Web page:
Are Millennials really more alienated from politics than youth in generations past?
If there’s one thing that left, right, and center can agree on these days, it’s that the federal government is not functioning well. Congress, the first branch of government mentioned in the U.S. Constitution, has roughly the approval rating of anthrax. Public opinion of the Supreme Court, according to the Pew Research Center, is at 50 percent—the lowest in thirty years of polling. Our twice-elected president isn’t even hitting the 50 percent approval mark.
The implications of all this for the next generation of would-be politicos is the subject of Running from Office: Why Young Americans Are Turned Off to Politics, a new book by the political scientists Jennifer L. Lawless and Richard L. Fox. The basic question is simple: How are we to run a democracy if no one will run for office?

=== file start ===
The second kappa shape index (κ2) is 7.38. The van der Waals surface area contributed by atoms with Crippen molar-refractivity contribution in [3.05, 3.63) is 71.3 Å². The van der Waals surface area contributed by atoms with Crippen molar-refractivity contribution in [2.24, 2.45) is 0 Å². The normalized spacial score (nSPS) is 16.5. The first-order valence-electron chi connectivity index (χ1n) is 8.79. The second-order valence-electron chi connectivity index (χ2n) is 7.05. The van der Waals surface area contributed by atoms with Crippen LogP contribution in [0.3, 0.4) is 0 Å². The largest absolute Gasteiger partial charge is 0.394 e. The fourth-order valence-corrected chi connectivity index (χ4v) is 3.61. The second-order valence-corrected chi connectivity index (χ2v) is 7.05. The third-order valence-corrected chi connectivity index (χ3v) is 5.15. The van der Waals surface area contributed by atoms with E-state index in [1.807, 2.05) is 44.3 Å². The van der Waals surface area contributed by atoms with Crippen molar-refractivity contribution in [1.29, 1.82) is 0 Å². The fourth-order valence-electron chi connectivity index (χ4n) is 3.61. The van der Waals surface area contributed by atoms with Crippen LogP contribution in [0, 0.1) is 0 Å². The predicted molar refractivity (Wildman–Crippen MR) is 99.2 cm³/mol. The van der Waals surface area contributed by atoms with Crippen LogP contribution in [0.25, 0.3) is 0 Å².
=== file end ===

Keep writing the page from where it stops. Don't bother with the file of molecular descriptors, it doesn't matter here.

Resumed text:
Lawless and Fox, who have previously written about the gender gap in politics, conducted hundreds of interviews on this question, and largely confirm the conventional wisdom: young people are generally turned off to politics, which they perceive as a corrupt cesspool of incompetence and pointless flailing. Since the mid-1990s, a paltry 20 percent of under-thirty voters have voted in midterm elections. Had they gone to the polls in 2014, things might have turned out very differently. The authors do not, however, come close to establishing their major premise—that young people are more alienated than youth in generations past. Cranky graybeards have been griping about young people since time immemorial, so a book premised on today’s youth being unusually disconnected faces a high burden of proof.